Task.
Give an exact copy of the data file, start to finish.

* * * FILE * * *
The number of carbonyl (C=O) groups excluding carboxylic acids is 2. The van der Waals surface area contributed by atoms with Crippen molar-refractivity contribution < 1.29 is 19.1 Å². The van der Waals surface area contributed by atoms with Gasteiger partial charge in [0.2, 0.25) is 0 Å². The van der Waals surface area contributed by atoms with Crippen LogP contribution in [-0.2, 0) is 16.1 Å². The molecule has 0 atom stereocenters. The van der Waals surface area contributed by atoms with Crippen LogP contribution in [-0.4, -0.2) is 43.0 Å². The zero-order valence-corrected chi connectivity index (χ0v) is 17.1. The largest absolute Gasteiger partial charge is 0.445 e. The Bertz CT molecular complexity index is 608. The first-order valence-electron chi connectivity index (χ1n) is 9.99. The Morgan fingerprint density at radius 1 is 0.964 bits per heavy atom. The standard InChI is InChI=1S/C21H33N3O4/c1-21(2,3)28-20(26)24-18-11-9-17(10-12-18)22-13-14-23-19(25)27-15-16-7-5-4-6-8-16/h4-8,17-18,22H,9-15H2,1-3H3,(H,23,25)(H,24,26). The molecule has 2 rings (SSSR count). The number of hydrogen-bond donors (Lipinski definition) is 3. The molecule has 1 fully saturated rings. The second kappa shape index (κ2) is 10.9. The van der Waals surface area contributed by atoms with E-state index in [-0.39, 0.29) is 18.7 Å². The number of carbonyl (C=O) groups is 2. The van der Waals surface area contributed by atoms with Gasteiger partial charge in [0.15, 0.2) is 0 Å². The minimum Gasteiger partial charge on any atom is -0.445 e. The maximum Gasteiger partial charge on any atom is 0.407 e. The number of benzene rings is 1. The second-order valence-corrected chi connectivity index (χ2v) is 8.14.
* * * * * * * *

The number of carbonyl (C=O) groups excluding carboxylic acids is 2. The van der Waals surface area contributed by atoms with Crippen molar-refractivity contribution < 1.29 is 19.1 Å². The van der Waals surface area contributed by atoms with Gasteiger partial charge in [0.2, 0.25) is 0 Å². The van der Waals surface area contributed by atoms with Crippen LogP contribution in [-0.2, 0) is 16.1 Å². The molecule has 0 atom stereocenters. The van der Waals surface area contributed by atoms with Crippen LogP contribution in [-0.4, -0.2) is 43.0 Å². The zero-order valence-corrected chi connectivity index (χ0v) is 17.1. The largest absolute Gasteiger partial charge is 0.445 e. The Bertz CT molecular complexity index is 608. The first-order valence-electron chi connectivity index (χ1n) is 9.99. The Morgan fingerprint density at radius 1 is 0.964 bits per heavy atom. The standard InChI is InChI=1S/C21H33N3O4/c1-21(2,3)28-20(26)24-18-11-9-17(10-12-18)22-13-14-23-19(25)27-15-16-7-5-4-6-8-16/h4-8,17-18,22H,9-15H2,1-3H3,(H,23,25)(H,24,26). The molecule has 2 rings (SSSR count). The number of hydrogen-bond donors (Lipinski definition) is 3. The molecule has 1 fully saturated rings. The second kappa shape index (κ2) is 10.9. The van der Waals surface area contributed by atoms with E-state index in [-0.39, 0.29) is 18.7 Å². The number of carbonyl (C=O) groups is 2. The van der Waals surface area contributed by atoms with Gasteiger partial charge in [0.15, 0.2) is 0 Å². The minimum Gasteiger partial charge on any atom is -0.445 e. The maximum Gasteiger partial charge on any atom is 0.407 e. The number of benzene rings is 1. The second-order valence-corrected chi connectivity index (χ2v) is 8.14.